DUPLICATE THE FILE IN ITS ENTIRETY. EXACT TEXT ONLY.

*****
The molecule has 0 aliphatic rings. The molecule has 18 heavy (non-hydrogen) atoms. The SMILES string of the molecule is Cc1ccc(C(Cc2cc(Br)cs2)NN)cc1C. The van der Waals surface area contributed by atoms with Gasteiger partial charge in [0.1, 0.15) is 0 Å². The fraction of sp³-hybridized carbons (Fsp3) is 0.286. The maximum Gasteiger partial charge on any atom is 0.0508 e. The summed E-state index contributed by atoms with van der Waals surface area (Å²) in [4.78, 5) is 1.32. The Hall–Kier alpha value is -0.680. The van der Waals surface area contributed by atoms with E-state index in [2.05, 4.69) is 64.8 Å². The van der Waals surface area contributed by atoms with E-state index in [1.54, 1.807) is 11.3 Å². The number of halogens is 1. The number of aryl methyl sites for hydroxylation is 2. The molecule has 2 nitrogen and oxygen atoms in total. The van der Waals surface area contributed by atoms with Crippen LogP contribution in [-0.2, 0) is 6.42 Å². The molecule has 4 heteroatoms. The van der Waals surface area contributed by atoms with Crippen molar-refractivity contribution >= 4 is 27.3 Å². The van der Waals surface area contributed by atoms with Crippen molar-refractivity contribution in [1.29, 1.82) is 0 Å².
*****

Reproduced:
The molecule has 0 aliphatic rings. The molecule has 18 heavy (non-hydrogen) atoms. The SMILES string of the molecule is Cc1ccc(C(Cc2cc(Br)cs2)NN)cc1C. The van der Waals surface area contributed by atoms with Gasteiger partial charge in [0.1, 0.15) is 0 Å². The fraction of sp³-hybridized carbons (Fsp3) is 0.286. The maximum Gasteiger partial charge on any atom is 0.0508 e. The summed E-state index contributed by atoms with van der Waals surface area (Å²) in [4.78, 5) is 1.32. The Hall–Kier alpha value is -0.680. The van der Waals surface area contributed by atoms with E-state index in [2.05, 4.69) is 64.8 Å². The van der Waals surface area contributed by atoms with E-state index in [1.54, 1.807) is 11.3 Å². The number of halogens is 1. The number of aryl methyl sites for hydroxylation is 2. The molecule has 2 nitrogen and oxygen atoms in total. The van der Waals surface area contributed by atoms with Crippen LogP contribution in [-0.2, 0) is 6.42 Å². The molecule has 4 heteroatoms. The van der Waals surface area contributed by atoms with Crippen molar-refractivity contribution >= 4 is 27.3 Å². The van der Waals surface area contributed by atoms with Crippen molar-refractivity contribution in [1.29, 1.82) is 0 Å².